It's a truncated BQBL this week because of the holiday, but in case you missed it, the Jets are still a great big bonfire of disaster and Geno Smith remains the one true king of this Bad QB life in 2013. But lo, just when you thought Geno was the QB of the future.
HE IS RISEN.
Mark Sanchez on his future: "I don't want to go anywhere else." #nyj
It’s pretty clear now that you cannot win a Super Bowl with Matt Schaub as your quarterback. Schaub just lacks that extra gear that sets him apart from the likes of Brady and Manning. The flip side, of course, is that he lacked the extra gear to inspire any real animus. Or so we thought. ntil proven otherwise, he would softly let you down, not break your heart. Schaub certainly wouldn’t cause the ostensibly sensible and grateful Texans fans to burn his uniform in the Reliant Stadium parking lot. Or confront the man at his home. Or cheer when he left a hopeless game against the Rams with a bum ankle. Oh, by the way, Eagles fans are off the hook now — at least they cheer when the other team’s guys get hurt.
If there really is salvation for Schaub, it’s not going to come in Houston. Not right now, at least, not when Case Keenum is living the broken dreams of Colt Brennan, Timmy Chang, Trevor Vittatoe, Graham Harrell, and every other gunslinging system quarterback by getting the big promotion from the practice squad for the hometown team. Plus, how would you feel if Willie D was going at your ass on Twitter with his best material since "We Can’t Be Stopped"?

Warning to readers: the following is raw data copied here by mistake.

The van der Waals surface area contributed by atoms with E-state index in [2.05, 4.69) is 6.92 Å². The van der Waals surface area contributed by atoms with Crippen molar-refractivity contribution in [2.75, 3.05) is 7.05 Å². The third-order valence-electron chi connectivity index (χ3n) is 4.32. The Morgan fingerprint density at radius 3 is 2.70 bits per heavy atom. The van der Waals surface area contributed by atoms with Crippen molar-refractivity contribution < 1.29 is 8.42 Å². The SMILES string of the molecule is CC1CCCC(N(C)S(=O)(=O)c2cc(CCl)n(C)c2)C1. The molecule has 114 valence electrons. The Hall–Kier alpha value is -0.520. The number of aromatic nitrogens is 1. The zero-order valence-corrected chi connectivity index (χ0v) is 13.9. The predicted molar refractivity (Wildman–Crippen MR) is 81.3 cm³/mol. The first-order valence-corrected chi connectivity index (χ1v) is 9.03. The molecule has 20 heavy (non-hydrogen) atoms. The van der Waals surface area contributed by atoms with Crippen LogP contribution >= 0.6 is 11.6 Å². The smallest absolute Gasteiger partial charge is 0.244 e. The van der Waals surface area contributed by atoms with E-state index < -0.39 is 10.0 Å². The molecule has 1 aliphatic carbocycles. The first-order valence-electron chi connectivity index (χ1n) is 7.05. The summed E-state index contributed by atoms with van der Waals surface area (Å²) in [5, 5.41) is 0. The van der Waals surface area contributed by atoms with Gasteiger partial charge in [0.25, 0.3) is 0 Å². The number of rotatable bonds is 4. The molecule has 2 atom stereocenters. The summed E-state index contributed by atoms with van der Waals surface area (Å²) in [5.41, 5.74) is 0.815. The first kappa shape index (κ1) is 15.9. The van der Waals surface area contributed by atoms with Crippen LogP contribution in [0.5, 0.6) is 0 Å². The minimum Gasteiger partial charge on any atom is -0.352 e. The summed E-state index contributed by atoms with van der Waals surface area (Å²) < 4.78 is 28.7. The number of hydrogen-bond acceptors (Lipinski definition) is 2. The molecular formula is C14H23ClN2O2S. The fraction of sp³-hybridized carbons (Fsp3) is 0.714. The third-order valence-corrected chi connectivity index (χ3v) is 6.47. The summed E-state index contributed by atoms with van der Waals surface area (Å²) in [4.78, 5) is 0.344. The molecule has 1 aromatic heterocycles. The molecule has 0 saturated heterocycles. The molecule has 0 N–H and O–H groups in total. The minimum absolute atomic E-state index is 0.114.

Ladies and gentleman, we live in the golden age of Bad Quarterbacking. Teams are throwing the ball more than ever and star running backs are an endangered species, but there are also fewer good quarterbacks than ever before. All of it means that there are more opportunities than ever for bad quarterbacks to spread their wings and fly straight into a plate-glass window.
Once upon a time, eons before automated scoring, online league hosting, and indoor plumbing, my dad was the commissioner of an IDP league that depended on newspaper box scores and (presumably) abacuses to keep track of everything. The year was 1992, and as legend has it, one owner who shall remain nameless (we’ll call him “Vinny,” because he hilariously went on to take Patrick Ramsey in a later draft) was looking to round out his defense with one more pass-rusher. After scanning a list of available players, Vinny was thrilled to discover that someone touted by his magazine as a top-five defensive tackle miraculously remained on the board. The player in question had been selected to back-to-back Pro Bowls, tallied nine sacks in '91, and benefited from playing alongside the NFL’s best defensive end, so it’s impossible to overstate how much Vinny thought he was fleecing his fellow owners. Without hesitation, Vinny proudly drafted Jerome Brown.